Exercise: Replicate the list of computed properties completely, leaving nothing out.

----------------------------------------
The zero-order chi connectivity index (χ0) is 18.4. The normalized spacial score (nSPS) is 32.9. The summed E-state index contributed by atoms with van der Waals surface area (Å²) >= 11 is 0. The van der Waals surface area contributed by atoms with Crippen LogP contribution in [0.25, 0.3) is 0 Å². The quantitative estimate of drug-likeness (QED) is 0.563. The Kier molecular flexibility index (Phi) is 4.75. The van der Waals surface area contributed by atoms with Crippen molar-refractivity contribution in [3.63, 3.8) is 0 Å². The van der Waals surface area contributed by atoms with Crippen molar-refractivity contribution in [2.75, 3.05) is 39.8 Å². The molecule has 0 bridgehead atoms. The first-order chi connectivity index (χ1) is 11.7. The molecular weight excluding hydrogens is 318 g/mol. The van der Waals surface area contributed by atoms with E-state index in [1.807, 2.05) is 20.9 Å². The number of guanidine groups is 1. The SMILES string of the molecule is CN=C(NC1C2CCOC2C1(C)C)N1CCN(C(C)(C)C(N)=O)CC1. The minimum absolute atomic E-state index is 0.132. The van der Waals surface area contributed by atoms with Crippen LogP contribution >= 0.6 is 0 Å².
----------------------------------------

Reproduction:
The zero-order chi connectivity index (χ0) is 18.4. The normalized spacial score (nSPS) is 32.9. The summed E-state index contributed by atoms with van der Waals surface area (Å²) >= 11 is 0. The van der Waals surface area contributed by atoms with Crippen LogP contribution in [0.25, 0.3) is 0 Å². The quantitative estimate of drug-likeness (QED) is 0.563. The Kier molecular flexibility index (Phi) is 4.75. The van der Waals surface area contributed by atoms with Crippen molar-refractivity contribution in [3.63, 3.8) is 0 Å². The van der Waals surface area contributed by atoms with Crippen molar-refractivity contribution in [2.75, 3.05) is 39.8 Å². The molecule has 0 bridgehead atoms. The first-order chi connectivity index (χ1) is 11.7. The molecular weight excluding hydrogens is 318 g/mol. The van der Waals surface area contributed by atoms with E-state index in [1.807, 2.05) is 20.9 Å². The number of guanidine groups is 1. The SMILES string of the molecule is CN=C(NC1C2CCOC2C1(C)C)N1CCN(C(C)(C)C(N)=O)CC1. The minimum absolute atomic E-state index is 0.132. The van der Waals surface area contributed by atoms with Crippen LogP contribution >= 0.6 is 0 Å².